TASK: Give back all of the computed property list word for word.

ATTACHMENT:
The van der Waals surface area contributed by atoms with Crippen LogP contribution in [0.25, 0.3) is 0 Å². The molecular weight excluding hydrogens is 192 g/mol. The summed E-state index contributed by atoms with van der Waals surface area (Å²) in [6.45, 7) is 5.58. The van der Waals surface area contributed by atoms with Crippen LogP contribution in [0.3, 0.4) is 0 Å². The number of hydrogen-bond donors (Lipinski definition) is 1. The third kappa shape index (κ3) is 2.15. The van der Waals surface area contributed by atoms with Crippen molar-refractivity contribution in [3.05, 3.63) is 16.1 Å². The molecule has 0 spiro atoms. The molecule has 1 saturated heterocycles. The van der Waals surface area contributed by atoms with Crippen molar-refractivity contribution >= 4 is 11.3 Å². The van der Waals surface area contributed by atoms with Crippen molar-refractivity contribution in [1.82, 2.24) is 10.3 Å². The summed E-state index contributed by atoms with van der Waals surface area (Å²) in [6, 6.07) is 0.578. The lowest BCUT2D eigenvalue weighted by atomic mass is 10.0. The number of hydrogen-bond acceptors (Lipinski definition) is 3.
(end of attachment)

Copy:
The van der Waals surface area contributed by atoms with Crippen LogP contribution in [0.25, 0.3) is 0 Å². The molecular weight excluding hydrogens is 192 g/mol. The summed E-state index contributed by atoms with van der Waals surface area (Å²) in [6.45, 7) is 5.58. The van der Waals surface area contributed by atoms with Crippen LogP contribution in [0.3, 0.4) is 0 Å². The number of hydrogen-bond donors (Lipinski definition) is 1. The third kappa shape index (κ3) is 2.15. The van der Waals surface area contributed by atoms with Crippen molar-refractivity contribution in [3.05, 3.63) is 16.1 Å². The molecule has 0 spiro atoms. The molecule has 1 saturated heterocycles. The van der Waals surface area contributed by atoms with Crippen molar-refractivity contribution >= 4 is 11.3 Å². The van der Waals surface area contributed by atoms with Crippen molar-refractivity contribution in [1.82, 2.24) is 10.3 Å². The summed E-state index contributed by atoms with van der Waals surface area (Å²) in [6, 6.07) is 0.578. The lowest BCUT2D eigenvalue weighted by atomic mass is 10.0. The number of hydrogen-bond acceptors (Lipinski definition) is 3.